Last night, the toddler and I got home late. I had just hung up the phone, he was sitting at the kitchen table eating yogurt, and I noticed some crushed goldfish on the floor. I grabbed the dust buster and cleaned up the goldfish.
And then I saw it.
A roach. . .
. . . like the size of my freaking face.
We have never had a roach before. Now, I'm not a mommy to shy away from an insect that needs killing. I've got a son who squashes spiders with his bare hands and has on one occasion eaten one afterwards. Do you think he would be like that if I squealed every time I saw a bug? (You're welcome, future daughter-in-law.)
But this was different. I've never seen a roach in my house, and so I did the only practical thing I could think of to do:
Scream. Bloody. Murder.
Thus promptly setting off the glass break alarm in my house.
So now, we have the dust buster going, me screaming, the alarm blaring, the alarm company calling and asking if they need to send out the police (only if they can come take on King Kong Roach for me), and my child totally freaking out.
The roach was too big to squash. I just couldn't bring myself to do it. So I sucked it up in the dust buster, and threw the little handheld vacuum in the sink. I was shaking, freaking out, and the only thing I knew was that I needed a man at my house pronto. And since my husband was in another state, I called my youngest brother.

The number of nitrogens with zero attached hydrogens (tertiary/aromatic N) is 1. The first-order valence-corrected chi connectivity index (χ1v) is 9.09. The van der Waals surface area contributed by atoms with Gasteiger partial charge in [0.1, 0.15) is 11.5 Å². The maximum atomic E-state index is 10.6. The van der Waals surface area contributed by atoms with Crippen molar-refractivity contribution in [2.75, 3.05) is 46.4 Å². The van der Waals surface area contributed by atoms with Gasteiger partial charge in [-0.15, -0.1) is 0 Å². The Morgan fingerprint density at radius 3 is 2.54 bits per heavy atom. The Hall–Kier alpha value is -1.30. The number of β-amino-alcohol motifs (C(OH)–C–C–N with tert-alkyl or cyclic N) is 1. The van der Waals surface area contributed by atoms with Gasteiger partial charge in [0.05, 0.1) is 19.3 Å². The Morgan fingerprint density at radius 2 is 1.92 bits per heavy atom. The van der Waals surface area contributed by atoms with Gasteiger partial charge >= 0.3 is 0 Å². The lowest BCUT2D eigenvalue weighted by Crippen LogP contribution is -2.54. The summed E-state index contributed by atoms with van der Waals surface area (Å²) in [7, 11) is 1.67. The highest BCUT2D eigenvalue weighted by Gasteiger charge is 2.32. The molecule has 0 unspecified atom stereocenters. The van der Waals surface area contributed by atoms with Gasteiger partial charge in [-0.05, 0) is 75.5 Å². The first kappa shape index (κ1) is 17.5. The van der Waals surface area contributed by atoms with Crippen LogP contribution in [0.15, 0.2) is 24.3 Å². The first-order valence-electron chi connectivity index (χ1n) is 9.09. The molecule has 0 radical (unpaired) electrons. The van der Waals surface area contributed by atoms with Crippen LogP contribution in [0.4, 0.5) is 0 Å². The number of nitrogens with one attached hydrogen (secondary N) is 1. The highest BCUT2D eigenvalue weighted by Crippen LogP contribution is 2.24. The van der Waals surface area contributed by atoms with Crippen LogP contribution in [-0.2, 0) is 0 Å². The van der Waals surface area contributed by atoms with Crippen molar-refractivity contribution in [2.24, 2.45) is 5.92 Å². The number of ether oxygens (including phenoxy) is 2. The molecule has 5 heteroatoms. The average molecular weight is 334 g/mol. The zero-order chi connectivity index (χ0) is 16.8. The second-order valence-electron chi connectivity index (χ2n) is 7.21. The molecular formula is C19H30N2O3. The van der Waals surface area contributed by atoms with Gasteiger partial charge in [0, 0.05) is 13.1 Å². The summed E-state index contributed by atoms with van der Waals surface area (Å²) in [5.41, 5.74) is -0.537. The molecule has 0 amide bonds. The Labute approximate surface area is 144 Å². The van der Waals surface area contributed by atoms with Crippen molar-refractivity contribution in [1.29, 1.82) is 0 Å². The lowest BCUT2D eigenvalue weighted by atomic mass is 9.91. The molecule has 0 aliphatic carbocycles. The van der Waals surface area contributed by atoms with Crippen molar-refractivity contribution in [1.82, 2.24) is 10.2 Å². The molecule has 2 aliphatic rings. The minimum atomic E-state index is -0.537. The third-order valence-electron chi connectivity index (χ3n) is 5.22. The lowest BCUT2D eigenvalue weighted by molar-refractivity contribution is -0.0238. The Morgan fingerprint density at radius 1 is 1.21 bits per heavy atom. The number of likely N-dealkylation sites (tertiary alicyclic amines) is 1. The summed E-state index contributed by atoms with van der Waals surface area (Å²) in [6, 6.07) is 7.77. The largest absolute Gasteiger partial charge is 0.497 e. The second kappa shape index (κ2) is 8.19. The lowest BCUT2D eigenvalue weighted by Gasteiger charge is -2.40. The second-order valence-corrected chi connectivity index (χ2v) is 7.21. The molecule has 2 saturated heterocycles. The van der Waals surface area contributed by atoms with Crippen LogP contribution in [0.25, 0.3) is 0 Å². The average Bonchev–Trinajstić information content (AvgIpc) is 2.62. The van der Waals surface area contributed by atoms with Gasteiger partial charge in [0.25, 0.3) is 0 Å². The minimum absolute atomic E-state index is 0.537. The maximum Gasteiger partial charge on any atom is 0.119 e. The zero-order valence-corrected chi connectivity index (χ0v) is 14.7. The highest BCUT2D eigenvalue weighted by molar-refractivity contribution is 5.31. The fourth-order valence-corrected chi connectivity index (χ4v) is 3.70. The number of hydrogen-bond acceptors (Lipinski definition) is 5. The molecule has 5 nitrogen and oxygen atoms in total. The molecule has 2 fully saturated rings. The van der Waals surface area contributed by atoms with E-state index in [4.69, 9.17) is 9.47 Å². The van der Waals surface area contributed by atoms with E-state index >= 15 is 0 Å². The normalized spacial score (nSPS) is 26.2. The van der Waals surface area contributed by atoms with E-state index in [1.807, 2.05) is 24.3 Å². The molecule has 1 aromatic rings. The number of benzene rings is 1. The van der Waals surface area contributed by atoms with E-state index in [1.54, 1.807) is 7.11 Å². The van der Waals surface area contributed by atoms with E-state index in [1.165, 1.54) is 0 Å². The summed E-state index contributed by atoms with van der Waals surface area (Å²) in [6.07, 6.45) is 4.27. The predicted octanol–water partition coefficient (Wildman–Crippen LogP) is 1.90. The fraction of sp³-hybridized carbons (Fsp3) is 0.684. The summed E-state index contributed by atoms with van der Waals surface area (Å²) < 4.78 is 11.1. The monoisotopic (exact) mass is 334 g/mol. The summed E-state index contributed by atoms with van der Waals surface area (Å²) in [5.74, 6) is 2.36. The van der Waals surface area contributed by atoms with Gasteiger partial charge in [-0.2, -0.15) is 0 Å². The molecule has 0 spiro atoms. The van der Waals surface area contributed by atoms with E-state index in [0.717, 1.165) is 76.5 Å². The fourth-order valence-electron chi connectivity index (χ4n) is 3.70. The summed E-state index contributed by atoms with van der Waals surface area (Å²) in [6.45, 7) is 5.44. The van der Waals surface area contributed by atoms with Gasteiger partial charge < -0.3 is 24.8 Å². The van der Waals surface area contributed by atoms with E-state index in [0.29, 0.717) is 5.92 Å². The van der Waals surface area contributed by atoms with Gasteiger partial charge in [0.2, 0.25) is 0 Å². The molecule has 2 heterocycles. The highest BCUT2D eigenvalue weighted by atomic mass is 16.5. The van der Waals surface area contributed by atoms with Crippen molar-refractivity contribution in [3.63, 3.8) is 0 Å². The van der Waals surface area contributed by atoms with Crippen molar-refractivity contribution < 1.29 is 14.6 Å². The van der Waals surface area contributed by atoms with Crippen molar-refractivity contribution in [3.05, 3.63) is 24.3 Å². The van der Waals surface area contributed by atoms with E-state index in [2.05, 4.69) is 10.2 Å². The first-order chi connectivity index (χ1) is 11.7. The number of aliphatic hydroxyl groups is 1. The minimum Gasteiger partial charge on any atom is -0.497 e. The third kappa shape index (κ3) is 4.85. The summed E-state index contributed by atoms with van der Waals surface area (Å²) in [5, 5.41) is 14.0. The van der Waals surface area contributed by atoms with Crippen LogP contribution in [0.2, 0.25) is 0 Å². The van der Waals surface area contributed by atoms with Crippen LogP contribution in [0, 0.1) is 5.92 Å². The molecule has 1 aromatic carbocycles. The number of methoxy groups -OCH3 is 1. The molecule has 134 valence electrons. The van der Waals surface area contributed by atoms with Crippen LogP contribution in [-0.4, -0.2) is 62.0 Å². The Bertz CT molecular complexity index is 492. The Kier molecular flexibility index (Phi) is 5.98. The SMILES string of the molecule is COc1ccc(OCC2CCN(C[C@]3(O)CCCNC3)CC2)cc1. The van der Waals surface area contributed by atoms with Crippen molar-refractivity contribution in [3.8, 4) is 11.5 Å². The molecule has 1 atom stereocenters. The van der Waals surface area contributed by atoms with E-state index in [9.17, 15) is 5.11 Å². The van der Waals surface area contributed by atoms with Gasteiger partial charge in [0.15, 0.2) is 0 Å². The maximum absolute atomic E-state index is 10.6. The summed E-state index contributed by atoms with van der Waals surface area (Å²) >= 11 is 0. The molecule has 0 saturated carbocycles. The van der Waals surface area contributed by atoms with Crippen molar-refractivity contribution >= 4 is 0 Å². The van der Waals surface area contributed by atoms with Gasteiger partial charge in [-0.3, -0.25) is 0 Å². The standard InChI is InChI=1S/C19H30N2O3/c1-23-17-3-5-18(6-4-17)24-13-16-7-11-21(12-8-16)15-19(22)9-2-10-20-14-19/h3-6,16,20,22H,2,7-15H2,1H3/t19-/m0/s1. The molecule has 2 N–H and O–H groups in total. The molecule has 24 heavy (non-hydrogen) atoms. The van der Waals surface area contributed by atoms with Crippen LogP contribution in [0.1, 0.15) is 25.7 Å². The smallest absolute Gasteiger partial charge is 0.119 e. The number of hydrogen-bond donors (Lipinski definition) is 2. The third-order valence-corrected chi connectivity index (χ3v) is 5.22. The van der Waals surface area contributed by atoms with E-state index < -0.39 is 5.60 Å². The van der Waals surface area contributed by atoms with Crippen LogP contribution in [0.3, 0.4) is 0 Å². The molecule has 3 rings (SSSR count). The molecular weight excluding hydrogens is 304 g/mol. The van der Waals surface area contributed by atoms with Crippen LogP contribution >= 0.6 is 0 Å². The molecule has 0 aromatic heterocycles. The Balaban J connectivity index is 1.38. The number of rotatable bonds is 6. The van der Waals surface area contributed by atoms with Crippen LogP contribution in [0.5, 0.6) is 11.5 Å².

"Pleeeeeeeease!" I begged. "You do not understand. This is like the biggest roach ever, and I can hear it scuttling in the vacuum, and it's going to crawl out, and fall on my face while I'm sleeping, and I'm going to have a heart attack, and go into labor, and will you just please come over and kill it!?!?!?!?!?"
He laughed, "Sure. I'll be right over."
Thank God for brothers.
So, the toddler and I sat at the kitchen table with our legs up for twenty minutes waiting for my brother to arrive. When he came and disposed of the monstrously huge roach, we all sat in the kitchen, and the toddler (fueled, I'm sure, by his frayed emotions) kept talking about "getting the crunch." I told him over and over again it was a "roach." The boy simply didn't believe me. He's still talking about the "crunch" today.